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Mol Biochem Parasitol. 2004 May;135(1):57-67.

Population dynamics of Wolbachia bacterial endosymbionts in Brugia malayi.

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Filariasis Research Laboratory, Molecular and Biochemical Parasitology, Liverpool School of Tropical Medicine, Pembroke Place, Liverpool L3 5QA, UK.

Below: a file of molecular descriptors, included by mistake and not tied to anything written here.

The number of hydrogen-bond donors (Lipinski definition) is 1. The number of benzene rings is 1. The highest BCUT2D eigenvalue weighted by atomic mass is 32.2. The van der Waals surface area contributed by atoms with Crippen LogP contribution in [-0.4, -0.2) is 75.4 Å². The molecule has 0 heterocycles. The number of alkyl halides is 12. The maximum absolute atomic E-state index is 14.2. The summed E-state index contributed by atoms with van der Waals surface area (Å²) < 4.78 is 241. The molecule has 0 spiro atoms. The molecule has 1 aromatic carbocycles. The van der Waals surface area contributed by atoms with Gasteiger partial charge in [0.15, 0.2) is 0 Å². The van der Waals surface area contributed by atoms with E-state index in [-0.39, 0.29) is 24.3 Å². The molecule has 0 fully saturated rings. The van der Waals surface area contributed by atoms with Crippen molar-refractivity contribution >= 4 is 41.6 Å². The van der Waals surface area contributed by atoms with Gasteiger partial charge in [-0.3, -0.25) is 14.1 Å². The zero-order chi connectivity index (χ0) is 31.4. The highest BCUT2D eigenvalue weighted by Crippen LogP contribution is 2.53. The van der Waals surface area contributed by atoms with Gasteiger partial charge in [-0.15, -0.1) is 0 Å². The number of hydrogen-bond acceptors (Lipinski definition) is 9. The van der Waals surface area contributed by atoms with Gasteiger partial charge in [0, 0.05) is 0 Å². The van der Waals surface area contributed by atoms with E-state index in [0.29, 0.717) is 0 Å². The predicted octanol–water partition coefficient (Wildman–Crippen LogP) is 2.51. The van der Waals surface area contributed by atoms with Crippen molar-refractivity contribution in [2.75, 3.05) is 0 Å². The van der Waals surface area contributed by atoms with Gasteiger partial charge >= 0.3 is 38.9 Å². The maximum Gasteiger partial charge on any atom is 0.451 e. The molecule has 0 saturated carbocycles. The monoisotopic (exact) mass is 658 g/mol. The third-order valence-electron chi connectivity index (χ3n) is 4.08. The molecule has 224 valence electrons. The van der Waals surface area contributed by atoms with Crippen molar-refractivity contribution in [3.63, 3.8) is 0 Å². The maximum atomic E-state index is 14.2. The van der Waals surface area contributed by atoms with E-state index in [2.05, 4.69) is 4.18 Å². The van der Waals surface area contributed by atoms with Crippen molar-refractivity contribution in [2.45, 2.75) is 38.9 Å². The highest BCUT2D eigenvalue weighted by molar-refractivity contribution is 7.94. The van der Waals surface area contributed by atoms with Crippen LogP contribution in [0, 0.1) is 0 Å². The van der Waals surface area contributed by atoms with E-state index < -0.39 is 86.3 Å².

The human filarial nematode Brugia malayi contains an endosymbiotic bacterium, Wolbachia. We used real-time quantitative polymerase chain reaction (QPCR) and microscopy to investigate the population dynamics of the bacterium-nematode association. Two Wolbachia (wsp and ftsZ) and one nematode (gst) genes were amplified from all life-cycle stages of B. malayi and results expressed as gene copies per worm and as Wolbachia/nematode ratios. Since the genes were single copy and there was one genome per Wolbachia, the gene copy numbers were equivalent to the numbers of bacteria. These were similar in microfilariae and the mosquito-borne larval stages (L2 and L3), with the lowest ratios of Wolbachia/nematode DNA. However, within 7 days of infection of the mammalian host, bacteria had increased 600-fold and the bacteria/worm ratio was the highest of all life-cycle stages. The rapid multiplication continued throughout L4 development, so that the major period of bacterial population growth occurred within 4 weeks of infection of the definitive host. Microscopy confirmed that there were few bacteria in mosquito-derived L3 but many, in large groups, in L4 collected 9 and 21 days after infection. In adult male worms up to 15 months of age, the bacterial populations were maintained, whilst in females, bacteria numbers increased as the worms matured and as the ovary and embryonic larval stages became infected. These results support the hypothesis that the bacteria are essential for larval development in the mammalian host and for the long-term survival of adult worms.

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